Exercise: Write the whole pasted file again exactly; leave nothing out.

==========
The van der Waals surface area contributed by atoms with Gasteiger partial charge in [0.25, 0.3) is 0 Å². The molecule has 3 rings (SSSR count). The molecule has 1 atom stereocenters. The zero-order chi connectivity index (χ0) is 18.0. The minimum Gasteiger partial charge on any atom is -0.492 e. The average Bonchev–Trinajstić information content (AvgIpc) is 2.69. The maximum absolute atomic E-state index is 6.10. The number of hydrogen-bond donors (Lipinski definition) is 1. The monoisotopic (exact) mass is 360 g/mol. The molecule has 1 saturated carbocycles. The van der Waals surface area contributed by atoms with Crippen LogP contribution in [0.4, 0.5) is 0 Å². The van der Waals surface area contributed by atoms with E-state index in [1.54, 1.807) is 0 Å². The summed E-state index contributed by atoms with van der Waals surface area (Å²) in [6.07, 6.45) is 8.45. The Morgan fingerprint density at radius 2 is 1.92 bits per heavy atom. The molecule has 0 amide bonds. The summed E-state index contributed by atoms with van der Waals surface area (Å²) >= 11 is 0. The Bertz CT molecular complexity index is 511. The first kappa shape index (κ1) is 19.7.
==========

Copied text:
The van der Waals surface area contributed by atoms with Gasteiger partial charge in [0.25, 0.3) is 0 Å². The molecule has 3 rings (SSSR count). The molecule has 1 atom stereocenters. The zero-order chi connectivity index (χ0) is 18.0. The minimum Gasteiger partial charge on any atom is -0.492 e. The average Bonchev–Trinajstić information content (AvgIpc) is 2.69. The maximum absolute atomic E-state index is 6.10. The number of hydrogen-bond donors (Lipinski definition) is 1. The monoisotopic (exact) mass is 360 g/mol. The molecule has 1 saturated carbocycles. The van der Waals surface area contributed by atoms with Crippen LogP contribution in [0.4, 0.5) is 0 Å². The van der Waals surface area contributed by atoms with E-state index in [1.54, 1.807) is 0 Å². The summed E-state index contributed by atoms with van der Waals surface area (Å²) in [6.07, 6.45) is 8.45. The Morgan fingerprint density at radius 2 is 1.92 bits per heavy atom. The molecule has 0 amide bonds. The summed E-state index contributed by atoms with van der Waals surface area (Å²) >= 11 is 0. The Bertz CT molecular complexity index is 511. The first kappa shape index (κ1) is 19.7.